Many common insects are actually good for your garden.
Our insect allies far outnumber the insect pests in our yards and gardens. Bees, flies, and many moths help gardeners by pollinating flowers; predatory insects eat pest insects; parasitic insects lay their eggs inside pests, and the larvae that hatch then weaken or kill the pests; dung beetles, flies, and others break down decaying material, which helps build good soil.
BEES + WASPS
Honeybees are called the “spark plugs” of agriculture because of their importance in pollinating crops, but other wild bees are also important pollinators and natural pest-control agents. All bees gather and feed on nectar and pollen, which distinguishes them from wasps and hornets. As they forage for food, bees transfer stray grains of pollen from flower to flower and pollinate the blooms. There are some 20,000 species of bees worldwide. Of the nearly 5,000 in North America, several hundred are vital as pollinators of cultivated crops. Many others are crucial to wild plants.
Pesticide use, loss of habitat, and pest problems such as mites have vastly reduced wild and domestic bee populations. Most recently, a phenomenon called Colony Collapse Disorder is decimating populations of honeybees in the United States. It’s not known for sure what is causing this problem, in which worker bees suddenly die out, leaving behind the queen bee, the nurse bees, and the unborn brood (which in turn die without the support of the worker bees). Possibilities include diseases or parasites, or damaging effects of chemical pesticides on bees’ nervous systems or immune systems.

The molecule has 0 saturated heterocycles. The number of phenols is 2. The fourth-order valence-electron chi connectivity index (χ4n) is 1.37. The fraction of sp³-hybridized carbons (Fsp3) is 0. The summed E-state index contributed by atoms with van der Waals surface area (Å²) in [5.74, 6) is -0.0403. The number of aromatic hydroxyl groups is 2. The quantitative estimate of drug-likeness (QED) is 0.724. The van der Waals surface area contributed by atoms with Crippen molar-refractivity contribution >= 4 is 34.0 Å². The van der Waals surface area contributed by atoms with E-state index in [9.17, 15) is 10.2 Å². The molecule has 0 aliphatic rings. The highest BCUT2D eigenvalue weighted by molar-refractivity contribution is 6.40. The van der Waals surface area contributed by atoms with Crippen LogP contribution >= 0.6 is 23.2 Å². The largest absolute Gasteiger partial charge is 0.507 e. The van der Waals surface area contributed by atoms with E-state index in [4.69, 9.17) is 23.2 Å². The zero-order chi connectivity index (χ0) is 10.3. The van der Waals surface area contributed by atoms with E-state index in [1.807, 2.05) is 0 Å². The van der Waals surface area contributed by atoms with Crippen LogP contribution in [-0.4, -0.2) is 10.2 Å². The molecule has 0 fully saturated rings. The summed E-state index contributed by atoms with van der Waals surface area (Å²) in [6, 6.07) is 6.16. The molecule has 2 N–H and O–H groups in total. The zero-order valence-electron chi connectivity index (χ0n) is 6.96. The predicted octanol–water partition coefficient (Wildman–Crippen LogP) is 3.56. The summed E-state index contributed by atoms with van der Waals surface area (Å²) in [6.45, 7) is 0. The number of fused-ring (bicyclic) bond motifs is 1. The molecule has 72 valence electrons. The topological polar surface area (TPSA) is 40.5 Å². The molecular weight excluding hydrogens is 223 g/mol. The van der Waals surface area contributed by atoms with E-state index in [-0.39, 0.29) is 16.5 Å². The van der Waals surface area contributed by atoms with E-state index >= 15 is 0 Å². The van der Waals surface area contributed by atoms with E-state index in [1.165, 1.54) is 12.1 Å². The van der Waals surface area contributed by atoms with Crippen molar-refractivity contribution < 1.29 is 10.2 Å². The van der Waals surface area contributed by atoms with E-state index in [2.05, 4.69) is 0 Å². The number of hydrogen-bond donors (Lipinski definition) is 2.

The good news is that native bees ranging from bumblebees to tiny “sweat bees” are still hard at work pollinating crops and gardens. The best way to encourage native bees is to tend a flower garden with as long a bloom season as possible. Leave some bare ground available for the bees to tunnel in to make nests, and provide a shallow water source where they can drink.
Most species belong to one of three main families: chalcids, braconids, and ichneumonids. They range from pencil-point-size Trichogramma wasps to huge black ichneumonid wasps. Parasitic wasps inject their eggs inside host insects; the larvae grow by absorbing nourishment through their skins.
Most people fear yellow jackets and hornets, but these insects are excellent pest predators. They dive into foliage and carry off flies, caterpillars, and other larvae to feed to their brood. So don’t destroy the gray paper nests of these insects unless they are in a place frequented by people or pets, or if a family member is allergic to insect stings.